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Autism at work: achieving inclusion for a spectrum of needs

Autism at work: achieving inclusion for a spectrum of needs

The autistic community represents a wealth of un- and under-utilized skills. It’s in everyone’s interest to change that — making workplaces across the world more inclusive for those with autism.

Inclusion and autism — are you doing enough?

Autism is covered under the Americans with Disabilities Act (ACA). According to this legislature, a qualified applicant or employee is someone who: “with or without reasonable accommodation, can perform the essential functions of the job in question”.

If you think back to interviews you’ve done in recent years, you may have found yourself in violation of the ACA. Why? Because when (not “if”) our bias kicks in, we tend to favor those who can perform without reasonable accommodation — even if we don’t know we’re doing it. 

It’s all too easy to discriminate against applicants who have additional needs. And it’s that discrimination that’s resulted in a lack of representation, and inclusion, for those with autism.

Autism and the challenges of finding a job

We know that disability makes it harder to find a job, but people with autism seem disproportionately impacted. In fact, they are starting on the back foot from before their careers even take shape.

Almost 99% of all high school graduates spend at least some time in paid employment, between the ages of 19 and 25. For people with autism, that number falls to just 58%. Fast forward to college graduation, and a staggering 85% of early talent with autism experiences unemployment — that’s compared to the national unemployment rate of just 4.5%.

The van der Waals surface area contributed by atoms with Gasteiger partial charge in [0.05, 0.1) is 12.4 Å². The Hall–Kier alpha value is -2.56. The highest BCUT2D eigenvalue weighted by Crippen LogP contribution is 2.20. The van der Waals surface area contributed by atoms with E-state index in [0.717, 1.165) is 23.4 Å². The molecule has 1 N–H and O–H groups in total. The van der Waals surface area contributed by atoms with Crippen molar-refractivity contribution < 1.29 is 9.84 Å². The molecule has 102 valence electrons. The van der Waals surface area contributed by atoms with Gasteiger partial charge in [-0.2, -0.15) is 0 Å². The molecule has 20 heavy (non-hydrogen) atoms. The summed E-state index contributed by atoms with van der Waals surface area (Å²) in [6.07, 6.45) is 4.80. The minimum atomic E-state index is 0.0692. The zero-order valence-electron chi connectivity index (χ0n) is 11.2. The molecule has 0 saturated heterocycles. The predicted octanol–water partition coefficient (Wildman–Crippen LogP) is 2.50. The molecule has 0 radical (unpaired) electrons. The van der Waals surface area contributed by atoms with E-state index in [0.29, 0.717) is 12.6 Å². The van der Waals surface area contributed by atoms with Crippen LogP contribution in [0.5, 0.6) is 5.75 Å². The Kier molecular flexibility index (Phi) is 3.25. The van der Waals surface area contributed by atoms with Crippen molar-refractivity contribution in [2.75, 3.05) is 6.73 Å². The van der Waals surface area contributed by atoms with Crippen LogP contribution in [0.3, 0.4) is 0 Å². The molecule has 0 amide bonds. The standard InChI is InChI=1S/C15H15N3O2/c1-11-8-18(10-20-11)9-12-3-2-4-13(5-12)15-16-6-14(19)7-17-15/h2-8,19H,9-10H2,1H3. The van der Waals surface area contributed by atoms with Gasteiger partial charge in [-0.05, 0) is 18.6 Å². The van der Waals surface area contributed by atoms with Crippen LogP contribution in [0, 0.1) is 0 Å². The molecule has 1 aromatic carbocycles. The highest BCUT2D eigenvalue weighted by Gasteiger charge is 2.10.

These missed opportunities can lead to a lifetime’s struggle to find work. Or, in many cases, an autistic person will end up settling for a job that demands way less than they could deliver. 

In her TEDx talk, ‘Why Austitic Unemployment Is So High’, Claire Barnett — who has, herself, been diagnosed with autism — says that when college grads end up working minimum wage jobs, we should be asking “why?”. 

Autism as a label

There’s a dilemma to resolve here. Autism is underrepresented in the average workplace — the above employment stats make that much clear. But if our employees, managers, and leadership teams never work alongside someone with autism, that’s when hidden biases go unchallenged.

Truth be told, people with autism are not held back professionally by their own inadequacies — it’s our perceptions that undermine inclusion.

Below are three mistakes that short-sighted employers make about autism at work

Judging how autistic people will manage in the workplace

Employers often underestimate an autistic worker’s ability to “cope” in a professional environment. 

Having a separate workstation in a quieter part of the office may be helpful, but not every autistic employee will want that. To some, that may feel like they’re being cast off to the side. 

Instead, we need to open up the conversation — asking employees what they need to succeed, rather than either excluding them from the workplace or making them live in fear of standing out. 

“My fear is that if I don’t mask, push through, and show how capable I am, I won’t be offered opportunities in the future or be valued the same”